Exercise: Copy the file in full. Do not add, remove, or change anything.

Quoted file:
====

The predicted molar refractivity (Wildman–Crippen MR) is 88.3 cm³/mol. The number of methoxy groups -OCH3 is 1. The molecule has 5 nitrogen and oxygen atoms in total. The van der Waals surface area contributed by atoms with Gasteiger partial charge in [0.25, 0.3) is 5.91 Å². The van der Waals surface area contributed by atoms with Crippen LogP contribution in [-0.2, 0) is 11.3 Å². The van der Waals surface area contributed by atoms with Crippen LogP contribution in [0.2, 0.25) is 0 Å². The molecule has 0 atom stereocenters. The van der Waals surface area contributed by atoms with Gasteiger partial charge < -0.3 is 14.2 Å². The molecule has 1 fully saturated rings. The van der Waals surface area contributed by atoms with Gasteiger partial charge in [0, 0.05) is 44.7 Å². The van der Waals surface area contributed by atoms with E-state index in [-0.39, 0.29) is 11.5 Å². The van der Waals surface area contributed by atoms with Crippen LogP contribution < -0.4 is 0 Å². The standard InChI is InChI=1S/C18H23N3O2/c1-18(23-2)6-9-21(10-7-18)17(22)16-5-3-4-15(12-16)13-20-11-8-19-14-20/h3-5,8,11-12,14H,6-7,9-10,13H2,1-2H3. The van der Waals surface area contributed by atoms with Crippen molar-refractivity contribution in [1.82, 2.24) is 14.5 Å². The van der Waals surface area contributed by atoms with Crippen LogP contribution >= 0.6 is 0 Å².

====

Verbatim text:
The predicted molar refractivity (Wildman–Crippen MR) is 88.3 cm³/mol. The number of methoxy groups -OCH3 is 1. The molecule has 5 nitrogen and oxygen atoms in total. The van der Waals surface area contributed by atoms with Gasteiger partial charge in [0.25, 0.3) is 5.91 Å². The van der Waals surface area contributed by atoms with Crippen LogP contribution in [-0.2, 0) is 11.3 Å². The van der Waals surface area contributed by atoms with Crippen LogP contribution in [0.2, 0.25) is 0 Å². The molecule has 0 atom stereocenters. The van der Waals surface area contributed by atoms with Gasteiger partial charge < -0.3 is 14.2 Å². The molecule has 1 fully saturated rings. The van der Waals surface area contributed by atoms with Gasteiger partial charge in [0, 0.05) is 44.7 Å². The van der Waals surface area contributed by atoms with E-state index in [-0.39, 0.29) is 11.5 Å². The van der Waals surface area contributed by atoms with Crippen LogP contribution < -0.4 is 0 Å². The standard InChI is InChI=1S/C18H23N3O2/c1-18(23-2)6-9-21(10-7-18)17(22)16-5-3-4-15(12-16)13-20-11-8-19-14-20/h3-5,8,11-12,14H,6-7,9-10,13H2,1-2H3. The van der Waals surface area contributed by atoms with Crippen molar-refractivity contribution in [1.82, 2.24) is 14.5 Å². The van der Waals surface area contributed by atoms with Crippen LogP contribution >= 0.6 is 0 Å².